Hovering allows me to register the experience of thinking through musical circuits, like little stories, or room tones, or more specifically about moving from room to room, pool to pool, and not moving through a plot. This is also another way to describe how the emblems generate the structure of the performance.
I remember reading in Moby-Dick that there’s a set of rivers within the ocean. The wind and air have the same quality. These channels are not articulated from the larger body of water or air, but serve as pathways useful to sailors and meteorologists. Part of hovering tries to sense these thought channels; I can feel myself moving from one point to another, even though these channels have yet to be mapped. I am interested in arriving at the map.
The value of dimness before the pattern emerges is something I cull from Emerson. For a new pattern to emerge you have to persist in a place that is not legible and not necessarily sweet. I appreciate philosophers who remind me of this process. Emerson continually tries to take away your grounding, reminding you to be humble. You cannot get where you want to go except by surprise and the best to do it is to persist. You have to let go of your ideas of what work is in order to figure out what it is. This is always a recurring problem and recurring pleasure.
CH: The idea of recurrence and the rivers within the ocean in Moby-Dick reminds me of this line in “Experience”: “Life itself is a bubble and a skepticism, and a sleep within a sleep.” This also comes up in your script where you write:
As if a room could be superimposed on another room, on this room even. And the tone of the room shall be delicate and queer, as it ever was. The event shall be characterized by its disappearance, a hovering after a hovering, before the canopy relaxes and the hovering is over.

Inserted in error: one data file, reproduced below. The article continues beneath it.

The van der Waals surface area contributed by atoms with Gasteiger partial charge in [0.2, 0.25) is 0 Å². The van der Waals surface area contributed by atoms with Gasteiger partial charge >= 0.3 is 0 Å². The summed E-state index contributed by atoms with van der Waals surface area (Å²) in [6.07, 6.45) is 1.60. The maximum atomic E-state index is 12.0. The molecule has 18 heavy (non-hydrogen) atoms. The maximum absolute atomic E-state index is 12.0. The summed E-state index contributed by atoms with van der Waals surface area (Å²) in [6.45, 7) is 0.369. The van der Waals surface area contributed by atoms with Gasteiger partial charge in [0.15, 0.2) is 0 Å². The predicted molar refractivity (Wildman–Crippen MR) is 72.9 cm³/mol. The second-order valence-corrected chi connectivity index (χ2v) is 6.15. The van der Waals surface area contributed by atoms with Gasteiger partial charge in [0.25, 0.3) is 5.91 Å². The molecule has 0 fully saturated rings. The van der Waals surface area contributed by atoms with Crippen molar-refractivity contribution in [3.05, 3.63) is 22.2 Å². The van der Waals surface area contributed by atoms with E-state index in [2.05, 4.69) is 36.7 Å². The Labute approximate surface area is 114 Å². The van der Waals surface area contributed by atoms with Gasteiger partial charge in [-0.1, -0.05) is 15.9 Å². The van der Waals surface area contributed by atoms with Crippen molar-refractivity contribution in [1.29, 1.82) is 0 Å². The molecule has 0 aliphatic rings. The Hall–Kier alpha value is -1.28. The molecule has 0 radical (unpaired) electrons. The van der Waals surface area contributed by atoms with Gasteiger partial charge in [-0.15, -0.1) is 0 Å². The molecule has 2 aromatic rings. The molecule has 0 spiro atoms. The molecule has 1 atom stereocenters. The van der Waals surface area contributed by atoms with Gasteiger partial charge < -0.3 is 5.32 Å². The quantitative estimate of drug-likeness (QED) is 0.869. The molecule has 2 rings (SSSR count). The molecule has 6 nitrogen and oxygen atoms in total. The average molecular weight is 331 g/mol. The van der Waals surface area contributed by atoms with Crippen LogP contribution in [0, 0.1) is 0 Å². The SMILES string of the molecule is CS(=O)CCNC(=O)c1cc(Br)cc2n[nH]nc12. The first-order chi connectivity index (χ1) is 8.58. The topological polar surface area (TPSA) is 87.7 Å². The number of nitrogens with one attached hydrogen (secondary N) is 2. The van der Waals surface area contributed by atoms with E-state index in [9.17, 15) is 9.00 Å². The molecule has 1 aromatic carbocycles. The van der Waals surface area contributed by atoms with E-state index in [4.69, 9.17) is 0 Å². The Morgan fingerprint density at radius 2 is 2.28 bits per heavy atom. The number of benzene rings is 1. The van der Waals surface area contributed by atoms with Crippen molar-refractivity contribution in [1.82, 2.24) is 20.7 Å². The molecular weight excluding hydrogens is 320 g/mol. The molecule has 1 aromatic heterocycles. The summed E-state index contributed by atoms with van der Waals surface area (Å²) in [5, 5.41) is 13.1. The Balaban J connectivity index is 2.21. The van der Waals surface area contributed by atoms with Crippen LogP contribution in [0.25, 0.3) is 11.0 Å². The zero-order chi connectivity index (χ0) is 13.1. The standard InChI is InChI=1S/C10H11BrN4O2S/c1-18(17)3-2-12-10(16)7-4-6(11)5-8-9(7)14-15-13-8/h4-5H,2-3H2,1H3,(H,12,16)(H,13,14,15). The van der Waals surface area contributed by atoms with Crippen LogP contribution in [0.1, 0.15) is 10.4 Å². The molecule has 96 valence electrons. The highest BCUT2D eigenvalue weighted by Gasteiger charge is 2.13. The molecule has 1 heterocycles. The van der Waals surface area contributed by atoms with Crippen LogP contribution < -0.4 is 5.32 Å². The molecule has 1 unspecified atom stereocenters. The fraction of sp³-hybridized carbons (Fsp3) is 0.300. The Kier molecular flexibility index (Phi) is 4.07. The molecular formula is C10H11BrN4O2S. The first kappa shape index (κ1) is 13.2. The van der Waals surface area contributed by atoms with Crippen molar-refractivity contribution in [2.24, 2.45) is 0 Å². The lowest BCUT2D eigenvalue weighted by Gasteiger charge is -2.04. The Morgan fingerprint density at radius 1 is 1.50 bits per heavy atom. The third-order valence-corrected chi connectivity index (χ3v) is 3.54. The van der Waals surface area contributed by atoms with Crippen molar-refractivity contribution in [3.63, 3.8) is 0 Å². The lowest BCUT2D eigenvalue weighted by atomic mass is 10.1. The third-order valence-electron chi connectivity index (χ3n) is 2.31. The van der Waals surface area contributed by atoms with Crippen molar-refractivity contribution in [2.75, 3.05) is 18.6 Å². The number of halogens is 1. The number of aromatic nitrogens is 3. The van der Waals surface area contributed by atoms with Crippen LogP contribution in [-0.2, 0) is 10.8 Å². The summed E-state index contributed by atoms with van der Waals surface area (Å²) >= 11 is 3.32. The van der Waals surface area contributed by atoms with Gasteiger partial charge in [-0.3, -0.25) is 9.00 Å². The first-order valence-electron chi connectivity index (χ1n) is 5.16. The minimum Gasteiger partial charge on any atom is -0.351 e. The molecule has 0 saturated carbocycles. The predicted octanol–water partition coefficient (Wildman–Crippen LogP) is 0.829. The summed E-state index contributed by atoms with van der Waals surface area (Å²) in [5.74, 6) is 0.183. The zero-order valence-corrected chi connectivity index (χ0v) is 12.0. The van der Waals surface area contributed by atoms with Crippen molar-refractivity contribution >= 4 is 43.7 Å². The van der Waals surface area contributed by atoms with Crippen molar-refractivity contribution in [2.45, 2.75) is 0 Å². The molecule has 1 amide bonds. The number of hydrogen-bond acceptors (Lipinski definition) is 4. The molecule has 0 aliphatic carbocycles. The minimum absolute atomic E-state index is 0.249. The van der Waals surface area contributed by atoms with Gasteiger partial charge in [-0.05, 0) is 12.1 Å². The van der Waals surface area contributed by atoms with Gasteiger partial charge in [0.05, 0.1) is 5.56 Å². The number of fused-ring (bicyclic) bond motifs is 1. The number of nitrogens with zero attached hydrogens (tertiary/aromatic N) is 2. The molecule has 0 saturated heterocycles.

You are going inside and then inside again, a sort of fractal investigation.
KKS: The interior within an interior is a place I’ve been scripting for a very long time and it’s always a place that gives way to a new place. However, it’s not like tunneling to the center of the earth. In Mac Wellman’s Antigone, which he wrote for Big Dance Theater, Antigone’s plight of being buried alive is subverted when she slips out a hole into bottom of the world. She comes to this new place, which is actually the point of a compass. This part has always stuck in my mind. What is the exit from the interior? Fiction allows me to make connections and not have to worry about the physics of it.
SS: So you hit a wall, but in a fictional world there are possibilities in the wall. Where does this lead?
CH: It also reminds me of a specific hand gesture you were practicing in the studio. It looked like you were following an imaginary rope within an enclosed space — it felt both claustrophobic and open. That image connected to this other line in your script: “I enter the room with a heap of miscellany and begin to assemble it into new arrangements. This tiny work in the face of the news and the violence — it is a kind of security.”
This goes back to the room within a room, the sleep within a sleep, or to refer to another one of Emerson’s lines: “Dream delivers us to dream.”
KKS: Violence within and violence without — part of this will be in the book the audience will receive at the end of the show, which will be called My Ralph Waldo Emerson like Susan Howe’s My Emily Dickinson, but with less of an explication. I am interested in the idea of finding security in transition — if what’s universal is process and truth, then your security is in committing to process.
It took me a while to realize that this is also connected to Emerson’s statement in “Experience” about life being “a flitting state, a tent for the night.” He then goes into these biblical spaces: “ … and do thou, sick or well, finish that stint. Thou art sick, but shalt not be worse, and the universe, which holds thee dear, shall be the better.”
In this case, Emerson is referring to sickness and death, but in general, loss characterizes all experience in his essay, and the idea of the universe holding you dear as it allows you to die is for me the same notion as committing to process.
I wrote those lines on the day of the Boston marathon bombings. I have this baby boy, and I thought to myself, “What do you do? Do you guard yourself and hope you’re never exposed to violence?” We live in this privileged world where we might not be exposed to violence, especially compared to most people, but we have to learn to move through the world without making ourselves a gated community. The idea of violence is very tiny in this piece, but I’m planning to tease that out after my performance.